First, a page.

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Financial Modelling

Workshop overview

Financial modelling requires a broad skill set: Accounting, finance, spreadsheet, design, presentation and communication skills are all used. This workshop brings together those skills and shows how they can be applied to produce best-practice financial models.

Why you should attend

You will gain skills in producing models that are efficient, user-friendly, easy to adapt and feature-rich. Your models will generate key insights and support for analysis, reporting, decision-making and management.

  • Key takeaways
  • Who should attend
  • Content
  • Facilitator
  • Register

Key takeaways are:

  • Learn the objectives, principles and methods of financial modelling
  • Gain expertise in spreadsheet functions and tools used to build efficient and well-presented financial models
  • Master and apply the essential finance principles underlying the key concepts of value, risk and return
  • Discover techniques to make models easily extended, maintained and adapted
  • Develop sophisticated "what-if" and scenario analyses
  • Build clearly understandable, "bullet-proof" and user-friendly models

The following roles will benefit from the workshop:

  • Financial controllers
  • Commercial, financial, investment, planning, risk and systems analysts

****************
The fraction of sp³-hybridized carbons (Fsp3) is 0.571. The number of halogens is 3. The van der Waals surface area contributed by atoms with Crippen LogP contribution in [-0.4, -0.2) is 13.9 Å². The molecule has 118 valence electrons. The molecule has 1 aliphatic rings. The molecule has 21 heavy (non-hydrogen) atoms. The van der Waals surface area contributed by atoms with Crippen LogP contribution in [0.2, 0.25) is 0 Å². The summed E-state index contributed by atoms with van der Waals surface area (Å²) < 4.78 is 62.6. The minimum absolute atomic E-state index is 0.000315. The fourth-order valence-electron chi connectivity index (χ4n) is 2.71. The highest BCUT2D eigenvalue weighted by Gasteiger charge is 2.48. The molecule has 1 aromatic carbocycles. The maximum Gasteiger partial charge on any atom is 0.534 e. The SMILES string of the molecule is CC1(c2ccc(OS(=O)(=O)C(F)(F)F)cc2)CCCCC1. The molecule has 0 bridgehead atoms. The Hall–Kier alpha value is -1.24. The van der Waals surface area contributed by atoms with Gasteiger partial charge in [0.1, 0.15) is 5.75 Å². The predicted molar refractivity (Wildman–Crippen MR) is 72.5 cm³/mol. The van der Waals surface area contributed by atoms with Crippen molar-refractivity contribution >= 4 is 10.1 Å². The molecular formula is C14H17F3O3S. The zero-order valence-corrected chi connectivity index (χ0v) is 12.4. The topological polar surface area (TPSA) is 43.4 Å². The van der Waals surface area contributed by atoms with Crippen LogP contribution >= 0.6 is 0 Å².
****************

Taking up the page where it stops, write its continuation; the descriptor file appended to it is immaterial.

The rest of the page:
• Management, operations, commercial and financial accountants
  • Performance and planning, reporting and analysis, capital and funding, treasury, project and business and support managers
  • Principal advisors
  • Chief financial officers

Course content

Following is a description of the course content.

Introduction to course utilities

A range of course utilities is provided to maximise participants’ learning. The course utilities are introduced in this section:

  • Automatic feedback - continuous visual feedback is available to guide participants as to whether their models are correct or not.
  • Hints - workshop spreadsheets can give “hints” as to which sections in a model are most relevant in developing later sections.
  • Answer loading. A mix of learning methods are used in the workshop: Participants develop some models from scratch - other models are supplied already-built. Answer loading is used when examining already-built models.

Key financial functions - underlying finance concepts - applications

Key financial functions used in modelling are discussed, their financial bases examined and examples given of their applications. The following functions are covered:

  • PMT, PPMT, IPMT, PV,FV, RATE & NPER functions

Case study 1: Reserving for a future need. A policy is modelled in which commitments to reserve for a future need are consistent over time. Then a more complex - tailored - profile of commitments is modelled. This study illustrates linkages between present value, future value and discount rate.

  • NPV, XNPV, IRR & XIRR functions